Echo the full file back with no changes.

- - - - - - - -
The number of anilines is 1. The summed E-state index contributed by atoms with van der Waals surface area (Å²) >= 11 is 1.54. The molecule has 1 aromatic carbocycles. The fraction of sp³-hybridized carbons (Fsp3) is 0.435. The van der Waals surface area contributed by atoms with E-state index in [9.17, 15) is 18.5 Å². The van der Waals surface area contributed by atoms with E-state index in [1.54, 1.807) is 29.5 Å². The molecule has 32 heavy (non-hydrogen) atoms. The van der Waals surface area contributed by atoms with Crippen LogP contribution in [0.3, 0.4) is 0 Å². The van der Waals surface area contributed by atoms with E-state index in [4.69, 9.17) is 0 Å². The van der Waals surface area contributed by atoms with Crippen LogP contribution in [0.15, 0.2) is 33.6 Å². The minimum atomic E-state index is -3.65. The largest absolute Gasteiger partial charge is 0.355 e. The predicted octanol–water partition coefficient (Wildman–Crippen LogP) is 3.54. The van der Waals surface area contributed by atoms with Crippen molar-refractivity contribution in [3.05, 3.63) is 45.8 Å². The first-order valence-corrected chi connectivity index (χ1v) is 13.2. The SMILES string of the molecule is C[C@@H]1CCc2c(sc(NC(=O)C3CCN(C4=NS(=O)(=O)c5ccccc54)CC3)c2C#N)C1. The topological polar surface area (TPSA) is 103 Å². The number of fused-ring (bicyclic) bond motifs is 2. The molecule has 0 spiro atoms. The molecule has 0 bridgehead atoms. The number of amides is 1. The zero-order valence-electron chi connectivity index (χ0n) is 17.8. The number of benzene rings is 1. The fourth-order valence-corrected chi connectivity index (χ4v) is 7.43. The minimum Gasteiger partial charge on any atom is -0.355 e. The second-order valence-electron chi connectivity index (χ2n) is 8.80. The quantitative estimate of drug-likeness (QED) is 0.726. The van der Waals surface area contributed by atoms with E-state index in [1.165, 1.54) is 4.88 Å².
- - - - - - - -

The number of anilines is 1. The summed E-state index contributed by atoms with van der Waals surface area (Å²) >= 11 is 1.54. The molecule has 1 aromatic carbocycles. The fraction of sp³-hybridized carbons (Fsp3) is 0.435. The van der Waals surface area contributed by atoms with E-state index in [9.17, 15) is 18.5 Å². The van der Waals surface area contributed by atoms with E-state index in [1.54, 1.807) is 29.5 Å². The molecule has 32 heavy (non-hydrogen) atoms. The van der Waals surface area contributed by atoms with Crippen LogP contribution in [0.3, 0.4) is 0 Å². The van der Waals surface area contributed by atoms with E-state index in [4.69, 9.17) is 0 Å². The van der Waals surface area contributed by atoms with Crippen LogP contribution in [0.15, 0.2) is 33.6 Å². The minimum atomic E-state index is -3.65. The largest absolute Gasteiger partial charge is 0.355 e. The predicted octanol–water partition coefficient (Wildman–Crippen LogP) is 3.54. The van der Waals surface area contributed by atoms with Crippen molar-refractivity contribution in [3.05, 3.63) is 45.8 Å². The first-order valence-corrected chi connectivity index (χ1v) is 13.2. The SMILES string of the molecule is C[C@@H]1CCc2c(sc(NC(=O)C3CCN(C4=NS(=O)(=O)c5ccccc54)CC3)c2C#N)C1. The topological polar surface area (TPSA) is 103 Å². The number of fused-ring (bicyclic) bond motifs is 2. The molecule has 0 spiro atoms. The molecule has 0 bridgehead atoms. The number of amides is 1. The zero-order valence-electron chi connectivity index (χ0n) is 17.8. The number of benzene rings is 1. The fourth-order valence-corrected chi connectivity index (χ4v) is 7.43. The minimum Gasteiger partial charge on any atom is -0.355 e. The second-order valence-electron chi connectivity index (χ2n) is 8.80. The quantitative estimate of drug-likeness (QED) is 0.726. The van der Waals surface area contributed by atoms with E-state index in [1.165, 1.54) is 4.88 Å².